Archeological find freezes Monet museum
PARIS, Nov 28 (AFP) - France's art world is in a flap. The discovery of a massive 16th century wall buried under the Tuileries gardens flanking the Louvre, has halted a vast and costly scheme to revamp the old Orangerie museum in order to give Claude Monet's legendary "Water Lilies" a better home.
The Orangerie, set in an obscure corner of the Tuileries gardens by the Seine, was closed in 2000 and due to reopen late next year after a EUR 25 million facelift aimed at putting Monet’s mammoth works back in the limelight – precisely by giving them new light.
The museum, originally a 19th century hothouse for oranges, was to be given a newly refurbished glass roof and galleries for the “Water Lilies” as well as freshly-dug underground exhibition space for its other prestigious collections.
But workmen scraping away to clear room for the new underground space last August hit a major obstacle – two metres (six feet) sticking out of the ground of a fortified outer wall almost three metres (nine feet) thick that is 59 metres (yards) long and a total seven metres (21 feet) high.
“L’horreur!” (Horror!) reportedly exclaimed museum curator Pierre Georgel, who was forced to suspend the works the following month pending a decision by the authorities – expected by year’s end – on whether to maintain or to raze the wall.
Worse still, architects, archeologists and historians say the presence of the wall is known to all and is noted on a host of old maps. The authorities should have organised a sounding before giving the go-ahead on the works, they say.
“If we opt for conservation of the wall the entire scheme will have to be radically redrawn,” the director of all French museums, Francine Mariani-Ducray, told AFP.
The wall, which runs at an oblique angle under the Orangerie, is situated under a planned stairwell set right at the centre of the redesigned museum.Mariani-Ducray said that the archeologists meeting to decide the future of the old wall would have to consider “the demands of the four historical ‘monuments’ involved: the wall itself, the terrace of the Tuileries gardens designed by Le Nôtre, the Orangerie and Monet’s ‘Water Lilies’”.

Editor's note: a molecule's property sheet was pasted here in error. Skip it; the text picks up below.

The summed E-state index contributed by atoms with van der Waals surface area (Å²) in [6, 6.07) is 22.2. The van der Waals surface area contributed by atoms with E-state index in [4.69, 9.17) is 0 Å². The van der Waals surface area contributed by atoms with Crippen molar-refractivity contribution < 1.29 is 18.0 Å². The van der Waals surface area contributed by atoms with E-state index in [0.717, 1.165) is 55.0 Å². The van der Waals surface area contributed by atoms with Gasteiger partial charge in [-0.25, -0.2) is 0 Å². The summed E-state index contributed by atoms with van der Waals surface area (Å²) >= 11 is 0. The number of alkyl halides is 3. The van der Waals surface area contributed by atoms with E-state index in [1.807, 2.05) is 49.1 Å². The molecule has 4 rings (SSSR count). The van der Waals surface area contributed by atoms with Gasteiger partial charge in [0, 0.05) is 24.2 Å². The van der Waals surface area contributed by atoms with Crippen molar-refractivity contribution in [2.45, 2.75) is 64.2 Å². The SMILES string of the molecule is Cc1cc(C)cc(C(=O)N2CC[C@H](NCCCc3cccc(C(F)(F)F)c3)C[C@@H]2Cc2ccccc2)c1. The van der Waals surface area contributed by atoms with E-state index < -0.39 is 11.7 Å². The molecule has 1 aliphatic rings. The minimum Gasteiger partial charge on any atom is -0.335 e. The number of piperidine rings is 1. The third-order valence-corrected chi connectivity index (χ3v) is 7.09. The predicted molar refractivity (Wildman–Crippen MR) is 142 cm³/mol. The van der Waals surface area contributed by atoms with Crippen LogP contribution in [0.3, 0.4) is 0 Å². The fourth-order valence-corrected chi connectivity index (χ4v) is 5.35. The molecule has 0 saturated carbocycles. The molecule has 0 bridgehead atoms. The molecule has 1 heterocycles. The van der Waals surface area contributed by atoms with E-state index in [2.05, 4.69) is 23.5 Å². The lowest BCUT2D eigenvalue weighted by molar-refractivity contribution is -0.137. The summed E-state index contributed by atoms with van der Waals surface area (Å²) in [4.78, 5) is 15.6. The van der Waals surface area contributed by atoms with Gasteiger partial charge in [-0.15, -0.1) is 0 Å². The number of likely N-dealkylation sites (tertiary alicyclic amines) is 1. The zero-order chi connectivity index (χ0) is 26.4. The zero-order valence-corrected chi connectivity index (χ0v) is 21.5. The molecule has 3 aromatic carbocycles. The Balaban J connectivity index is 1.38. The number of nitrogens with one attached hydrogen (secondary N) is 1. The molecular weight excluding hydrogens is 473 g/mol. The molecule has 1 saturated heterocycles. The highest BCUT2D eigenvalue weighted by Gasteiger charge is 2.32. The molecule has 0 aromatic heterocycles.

Jean-Claude Dumont, who heads the public works board in charge of cultural establishments, told AFP that if the project were totally redefined, its completion would be delayed at least two years.
Monet was over 80 and losing his sight when he put the finishing touches to the eight giant panels making up the “Water Lilies” in the early 1920s, works inspired by his water garden at Giverny, outside Paris.
Hailed by critics as the culmination of his life’s work, he donated them to the French state to celebrate the victory of World War I.
The government in turn offered Monet a special museum to house them – the Orangerie – placing the panels in two spacious oval galleries opening onto the gardens, with natural light pouring through the glass dome overhead.
But in the 1960s, the Orangerie was given one of the most fabulous private collections in existence – the Jean Walter and Paul Guillaume collection comprising 144 works by Cezanne, Renoir, Rousseau, Matisse, Picasso, Derain, Utrillo, Modigliani, Soutine and others.
The donation however was made on condition it be exhibited permanently and in its entirety at the Orangerie. So a concrete floor was put in above the “Water Lilies”, shutting out their sun but providing an extra floor of space for the new treasures.
Visitors from 1965 thus had to go upstairs first to see the Walter-Guillaume collection before descending to see the former centre-piece of the museum, the Monet panels, deprived of natural light and airy exit-ways, relegated to a kind of backstairs second-best position.
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Subject: French news